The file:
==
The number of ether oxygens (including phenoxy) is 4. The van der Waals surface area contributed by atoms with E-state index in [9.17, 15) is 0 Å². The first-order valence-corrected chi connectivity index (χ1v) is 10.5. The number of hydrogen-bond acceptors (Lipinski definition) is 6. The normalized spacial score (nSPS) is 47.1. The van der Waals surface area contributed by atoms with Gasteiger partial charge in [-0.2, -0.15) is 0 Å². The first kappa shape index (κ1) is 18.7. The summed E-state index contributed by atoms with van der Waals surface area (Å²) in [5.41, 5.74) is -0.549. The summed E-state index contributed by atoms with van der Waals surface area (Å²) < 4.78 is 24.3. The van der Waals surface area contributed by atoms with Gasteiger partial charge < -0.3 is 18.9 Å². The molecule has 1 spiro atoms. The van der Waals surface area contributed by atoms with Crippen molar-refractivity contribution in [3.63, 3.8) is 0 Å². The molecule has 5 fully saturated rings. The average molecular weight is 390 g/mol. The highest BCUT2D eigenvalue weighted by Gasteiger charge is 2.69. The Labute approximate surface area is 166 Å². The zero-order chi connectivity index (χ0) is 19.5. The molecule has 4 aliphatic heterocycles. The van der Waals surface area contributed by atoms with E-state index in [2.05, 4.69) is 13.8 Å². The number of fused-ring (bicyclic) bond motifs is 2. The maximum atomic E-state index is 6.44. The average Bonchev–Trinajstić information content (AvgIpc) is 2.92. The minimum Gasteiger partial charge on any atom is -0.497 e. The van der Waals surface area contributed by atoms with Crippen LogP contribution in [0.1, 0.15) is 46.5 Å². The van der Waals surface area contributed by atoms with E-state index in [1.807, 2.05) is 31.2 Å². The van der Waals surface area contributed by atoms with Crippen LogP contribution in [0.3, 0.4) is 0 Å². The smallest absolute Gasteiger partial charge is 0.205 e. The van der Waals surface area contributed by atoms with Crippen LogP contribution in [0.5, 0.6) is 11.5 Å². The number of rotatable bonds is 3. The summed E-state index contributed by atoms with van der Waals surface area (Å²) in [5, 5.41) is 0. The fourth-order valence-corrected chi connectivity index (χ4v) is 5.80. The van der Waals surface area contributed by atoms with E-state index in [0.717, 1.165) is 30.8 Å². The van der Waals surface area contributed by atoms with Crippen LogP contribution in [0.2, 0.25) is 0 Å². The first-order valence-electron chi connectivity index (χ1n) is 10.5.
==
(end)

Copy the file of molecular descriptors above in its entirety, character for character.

The number of ether oxygens (including phenoxy) is 4. The van der Waals surface area contributed by atoms with E-state index in [9.17, 15) is 0 Å². The first-order valence-corrected chi connectivity index (χ1v) is 10.5. The number of hydrogen-bond acceptors (Lipinski definition) is 6. The normalized spacial score (nSPS) is 47.1. The van der Waals surface area contributed by atoms with Gasteiger partial charge in [-0.2, -0.15) is 0 Å². The first kappa shape index (κ1) is 18.7. The summed E-state index contributed by atoms with van der Waals surface area (Å²) in [5.41, 5.74) is -0.549. The summed E-state index contributed by atoms with van der Waals surface area (Å²) < 4.78 is 24.3. The van der Waals surface area contributed by atoms with Gasteiger partial charge < -0.3 is 18.9 Å². The molecule has 1 spiro atoms. The van der Waals surface area contributed by atoms with Crippen molar-refractivity contribution in [3.63, 3.8) is 0 Å². The molecule has 5 fully saturated rings. The average molecular weight is 390 g/mol. The highest BCUT2D eigenvalue weighted by Gasteiger charge is 2.69. The Labute approximate surface area is 166 Å². The zero-order chi connectivity index (χ0) is 19.5. The molecule has 4 aliphatic heterocycles. The van der Waals surface area contributed by atoms with E-state index in [2.05, 4.69) is 13.8 Å². The number of fused-ring (bicyclic) bond motifs is 2. The maximum atomic E-state index is 6.44. The average Bonchev–Trinajstić information content (AvgIpc) is 2.92. The minimum Gasteiger partial charge on any atom is -0.497 e. The van der Waals surface area contributed by atoms with Crippen LogP contribution in [0.1, 0.15) is 46.5 Å². The van der Waals surface area contributed by atoms with E-state index in [1.807, 2.05) is 31.2 Å². The van der Waals surface area contributed by atoms with Crippen LogP contribution in [0.3, 0.4) is 0 Å². The smallest absolute Gasteiger partial charge is 0.205 e. The van der Waals surface area contributed by atoms with Crippen LogP contribution in [0.5, 0.6) is 11.5 Å². The number of rotatable bonds is 3. The summed E-state index contributed by atoms with van der Waals surface area (Å²) in [5, 5.41) is 0. The fourth-order valence-corrected chi connectivity index (χ4v) is 5.80. The van der Waals surface area contributed by atoms with E-state index in [0.717, 1.165) is 30.8 Å². The van der Waals surface area contributed by atoms with Crippen LogP contribution in [0.2, 0.25) is 0 Å². The first-order valence-electron chi connectivity index (χ1n) is 10.5.